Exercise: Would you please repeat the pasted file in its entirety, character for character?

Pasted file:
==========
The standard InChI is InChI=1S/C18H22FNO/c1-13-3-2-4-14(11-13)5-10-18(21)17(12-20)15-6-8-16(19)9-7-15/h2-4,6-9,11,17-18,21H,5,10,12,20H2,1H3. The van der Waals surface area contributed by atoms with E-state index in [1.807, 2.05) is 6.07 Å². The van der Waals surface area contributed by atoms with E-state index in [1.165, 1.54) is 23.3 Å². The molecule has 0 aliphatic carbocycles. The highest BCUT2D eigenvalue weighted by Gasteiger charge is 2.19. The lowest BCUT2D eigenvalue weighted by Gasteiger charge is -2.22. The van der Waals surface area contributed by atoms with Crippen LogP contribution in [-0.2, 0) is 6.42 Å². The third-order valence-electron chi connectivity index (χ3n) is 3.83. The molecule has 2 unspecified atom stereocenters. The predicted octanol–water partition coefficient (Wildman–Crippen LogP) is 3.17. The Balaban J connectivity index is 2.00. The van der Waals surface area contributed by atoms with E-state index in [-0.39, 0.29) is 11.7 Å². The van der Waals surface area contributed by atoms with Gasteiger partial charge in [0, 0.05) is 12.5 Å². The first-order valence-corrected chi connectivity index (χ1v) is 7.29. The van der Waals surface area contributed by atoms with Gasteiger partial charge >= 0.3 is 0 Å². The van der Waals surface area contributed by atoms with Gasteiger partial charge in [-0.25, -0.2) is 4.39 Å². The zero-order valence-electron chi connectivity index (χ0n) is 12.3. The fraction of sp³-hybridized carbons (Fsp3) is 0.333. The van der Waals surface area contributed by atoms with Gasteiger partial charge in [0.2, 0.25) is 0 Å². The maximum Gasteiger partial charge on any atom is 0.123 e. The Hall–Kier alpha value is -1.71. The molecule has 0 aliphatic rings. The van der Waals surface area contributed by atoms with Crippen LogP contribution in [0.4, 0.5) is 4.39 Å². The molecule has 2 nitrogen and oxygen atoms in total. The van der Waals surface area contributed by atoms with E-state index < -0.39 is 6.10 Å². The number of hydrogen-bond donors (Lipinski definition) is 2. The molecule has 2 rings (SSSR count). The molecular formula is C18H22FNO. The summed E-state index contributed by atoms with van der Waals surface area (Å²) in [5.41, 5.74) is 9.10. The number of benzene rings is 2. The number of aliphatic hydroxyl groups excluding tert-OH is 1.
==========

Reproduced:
The standard InChI is InChI=1S/C18H22FNO/c1-13-3-2-4-14(11-13)5-10-18(21)17(12-20)15-6-8-16(19)9-7-15/h2-4,6-9,11,17-18,21H,5,10,12,20H2,1H3. The van der Waals surface area contributed by atoms with E-state index in [1.807, 2.05) is 6.07 Å². The van der Waals surface area contributed by atoms with E-state index in [1.165, 1.54) is 23.3 Å². The molecule has 0 aliphatic carbocycles. The highest BCUT2D eigenvalue weighted by Gasteiger charge is 2.19. The lowest BCUT2D eigenvalue weighted by Gasteiger charge is -2.22. The van der Waals surface area contributed by atoms with Crippen LogP contribution in [-0.2, 0) is 6.42 Å². The third-order valence-electron chi connectivity index (χ3n) is 3.83. The molecule has 2 unspecified atom stereocenters. The predicted octanol–water partition coefficient (Wildman–Crippen LogP) is 3.17. The Balaban J connectivity index is 2.00. The van der Waals surface area contributed by atoms with E-state index in [-0.39, 0.29) is 11.7 Å². The van der Waals surface area contributed by atoms with Gasteiger partial charge in [0, 0.05) is 12.5 Å². The first-order valence-corrected chi connectivity index (χ1v) is 7.29. The van der Waals surface area contributed by atoms with Gasteiger partial charge >= 0.3 is 0 Å². The van der Waals surface area contributed by atoms with Gasteiger partial charge in [-0.25, -0.2) is 4.39 Å². The zero-order valence-electron chi connectivity index (χ0n) is 12.3. The fraction of sp³-hybridized carbons (Fsp3) is 0.333. The van der Waals surface area contributed by atoms with Gasteiger partial charge in [0.2, 0.25) is 0 Å². The maximum Gasteiger partial charge on any atom is 0.123 e. The Hall–Kier alpha value is -1.71. The molecule has 0 aliphatic rings. The van der Waals surface area contributed by atoms with Crippen LogP contribution in [0.4, 0.5) is 4.39 Å². The molecule has 2 nitrogen and oxygen atoms in total. The van der Waals surface area contributed by atoms with E-state index < -0.39 is 6.10 Å². The number of hydrogen-bond donors (Lipinski definition) is 2. The molecule has 2 rings (SSSR count). The molecular formula is C18H22FNO. The summed E-state index contributed by atoms with van der Waals surface area (Å²) in [5.41, 5.74) is 9.10. The number of benzene rings is 2. The number of aliphatic hydroxyl groups excluding tert-OH is 1.